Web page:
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Altered Scale Licks

With some or all of these altered scale fingerings under your belt, you’re ready to move on
to studying common altered scale vocabulary, beginning with short phrases that are
played only over the 7alt chord itself. Start by learning these short phrases, and integrating
them into your soloing lines over backing tracks, before moving on to the longer ii-V-I
phrases in the next section of the lesson.

To begin, here is a classic lick that is found in the playing of Wes Montgomery, Pat
Martino, and other legendary players. Notice the use of the AbmMaj7 arpeggio (G-Eb-B-
Ab) in the second half of the phrase.

Here is a commonly used altered scale technique, where you use the major triads from the
b5 and b13 of the underlying scale (in this case Db and Eb over G7alt), to outline that 7alt
chord in your lines.

The final short altered phrase you’ll learn is called the “Cry Me a River Lick", as it comes
from a melody fragment found in this classic jazz standard.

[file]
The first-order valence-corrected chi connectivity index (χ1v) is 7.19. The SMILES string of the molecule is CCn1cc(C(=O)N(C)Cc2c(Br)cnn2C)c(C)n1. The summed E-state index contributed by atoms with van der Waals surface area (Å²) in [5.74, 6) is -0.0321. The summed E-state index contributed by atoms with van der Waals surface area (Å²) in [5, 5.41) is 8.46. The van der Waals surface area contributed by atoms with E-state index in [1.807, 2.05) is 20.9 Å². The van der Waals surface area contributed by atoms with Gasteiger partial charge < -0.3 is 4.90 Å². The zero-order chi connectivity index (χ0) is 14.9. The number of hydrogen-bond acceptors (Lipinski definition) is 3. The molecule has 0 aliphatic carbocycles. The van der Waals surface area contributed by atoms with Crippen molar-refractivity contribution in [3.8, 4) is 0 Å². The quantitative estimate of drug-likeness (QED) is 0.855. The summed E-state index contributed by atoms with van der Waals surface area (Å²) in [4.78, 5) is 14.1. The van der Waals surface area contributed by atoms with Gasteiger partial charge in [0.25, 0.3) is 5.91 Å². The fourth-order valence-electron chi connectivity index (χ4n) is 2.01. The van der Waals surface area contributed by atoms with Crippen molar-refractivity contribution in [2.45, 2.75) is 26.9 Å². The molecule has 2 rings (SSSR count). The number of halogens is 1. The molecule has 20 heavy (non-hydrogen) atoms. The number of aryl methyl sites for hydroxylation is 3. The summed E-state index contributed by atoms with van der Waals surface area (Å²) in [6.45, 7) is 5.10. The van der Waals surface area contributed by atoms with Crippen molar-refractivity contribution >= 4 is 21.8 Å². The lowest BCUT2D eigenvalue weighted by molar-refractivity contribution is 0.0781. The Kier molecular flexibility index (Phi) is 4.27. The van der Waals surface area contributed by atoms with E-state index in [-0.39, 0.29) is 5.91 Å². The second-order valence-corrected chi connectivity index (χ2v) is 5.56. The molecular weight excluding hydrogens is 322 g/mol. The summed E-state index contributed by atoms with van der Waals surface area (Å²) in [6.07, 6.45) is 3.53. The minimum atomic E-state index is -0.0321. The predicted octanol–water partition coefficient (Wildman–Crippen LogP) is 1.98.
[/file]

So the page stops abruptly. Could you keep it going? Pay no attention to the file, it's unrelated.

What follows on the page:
When you have these three sample phrases under your fingers, try experimenting with the
Altered scale and coming up with three or more patterns of your own that you can use in
your jazz guitar soloing lines and phrases.

Altered Scale ii-V-I Licks


Here are three ii-V-I licks that use the altered scale over the V7 chord in each progression.
Try putting on a backing track, such as a minor blues or a tune like Solar, and practice
adding these licks into your soloing lines in a musical situation.

To begin, here is a short ii-V-I lick in the key of C minor that uses the G altered scale to
outline the V7 chord in the second half of bar one in the phrase.

We’ll now move on to using the G altered scale to outline the V7 chord in a longer ii-V-I
phrase in the key of C major.

This last lick uses the G altered scale over the V7 chord in a longer ii-V-I phase in the key
of C major.
The altered scale is a great device for creating tension over the V7 chord in a major key, but
just be careful that you resolve that tension either over the same V7 chord, or in the Imaj7
chord that follows so you don’t leave those tense notes hanging in your lines.

Altered Sample Solo


Now that you know how to play the Altered scale in four positions on the fretboard, as well
as have studied classic altered vocabulary, you can take those ideas to a sample solo.

Here is a 12-bar solo written out over a C minor blues progression, with the altered scale
being used to outline the chords in bars 4, 10, and 12.

Once you have learned this solo as written, try putting on a backing track and play this solo
once, followed by an improvised solo in the second chorus, alternating back and forth as
you begin to integrate these ideas into your improvisational repertoire.